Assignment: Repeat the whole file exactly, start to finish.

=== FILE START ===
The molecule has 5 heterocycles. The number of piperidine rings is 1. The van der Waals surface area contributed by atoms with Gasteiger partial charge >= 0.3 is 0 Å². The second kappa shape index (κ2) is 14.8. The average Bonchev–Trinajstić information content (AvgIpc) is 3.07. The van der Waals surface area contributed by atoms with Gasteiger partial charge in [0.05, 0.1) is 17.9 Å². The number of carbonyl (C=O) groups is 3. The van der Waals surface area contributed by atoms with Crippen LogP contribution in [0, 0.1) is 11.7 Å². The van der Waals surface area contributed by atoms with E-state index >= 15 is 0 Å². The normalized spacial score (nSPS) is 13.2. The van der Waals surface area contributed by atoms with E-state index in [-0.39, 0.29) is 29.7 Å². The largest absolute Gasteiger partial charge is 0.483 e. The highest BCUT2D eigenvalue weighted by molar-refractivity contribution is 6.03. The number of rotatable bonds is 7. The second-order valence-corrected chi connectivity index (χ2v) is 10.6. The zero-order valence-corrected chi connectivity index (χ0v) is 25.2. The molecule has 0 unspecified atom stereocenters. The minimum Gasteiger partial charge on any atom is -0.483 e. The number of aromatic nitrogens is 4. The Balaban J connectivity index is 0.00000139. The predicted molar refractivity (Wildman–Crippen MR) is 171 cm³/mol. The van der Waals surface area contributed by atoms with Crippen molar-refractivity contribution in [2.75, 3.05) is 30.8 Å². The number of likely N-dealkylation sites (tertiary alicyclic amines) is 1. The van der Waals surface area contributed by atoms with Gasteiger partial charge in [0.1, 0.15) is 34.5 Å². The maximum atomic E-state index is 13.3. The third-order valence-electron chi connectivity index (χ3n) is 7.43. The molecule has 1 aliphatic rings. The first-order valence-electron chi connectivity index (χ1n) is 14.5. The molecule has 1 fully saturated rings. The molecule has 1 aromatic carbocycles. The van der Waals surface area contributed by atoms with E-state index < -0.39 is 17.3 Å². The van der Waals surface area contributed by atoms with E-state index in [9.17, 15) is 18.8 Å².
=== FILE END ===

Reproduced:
The molecule has 5 heterocycles. The number of piperidine rings is 1. The van der Waals surface area contributed by atoms with Gasteiger partial charge >= 0.3 is 0 Å². The second kappa shape index (κ2) is 14.8. The average Bonchev–Trinajstić information content (AvgIpc) is 3.07. The van der Waals surface area contributed by atoms with Gasteiger partial charge in [0.05, 0.1) is 17.9 Å². The number of carbonyl (C=O) groups is 3. The van der Waals surface area contributed by atoms with Crippen LogP contribution in [0, 0.1) is 11.7 Å². The van der Waals surface area contributed by atoms with E-state index >= 15 is 0 Å². The normalized spacial score (nSPS) is 13.2. The van der Waals surface area contributed by atoms with E-state index in [-0.39, 0.29) is 29.7 Å². The largest absolute Gasteiger partial charge is 0.483 e. The highest BCUT2D eigenvalue weighted by molar-refractivity contribution is 6.03. The number of rotatable bonds is 7. The second-order valence-corrected chi connectivity index (χ2v) is 10.6. The zero-order valence-corrected chi connectivity index (χ0v) is 25.2. The molecule has 0 unspecified atom stereocenters. The minimum Gasteiger partial charge on any atom is -0.483 e. The number of aromatic nitrogens is 4. The Balaban J connectivity index is 0.00000139. The predicted molar refractivity (Wildman–Crippen MR) is 171 cm³/mol. The van der Waals surface area contributed by atoms with Crippen molar-refractivity contribution in [2.75, 3.05) is 30.8 Å². The number of likely N-dealkylation sites (tertiary alicyclic amines) is 1. The van der Waals surface area contributed by atoms with Gasteiger partial charge in [0.1, 0.15) is 34.5 Å². The maximum atomic E-state index is 13.3. The third-order valence-electron chi connectivity index (χ3n) is 7.43. The molecule has 1 aliphatic rings. The first-order valence-electron chi connectivity index (χ1n) is 14.5. The molecule has 1 fully saturated rings. The molecule has 1 aromatic carbocycles. The van der Waals surface area contributed by atoms with E-state index < -0.39 is 17.3 Å². The van der Waals surface area contributed by atoms with E-state index in [9.17, 15) is 18.8 Å².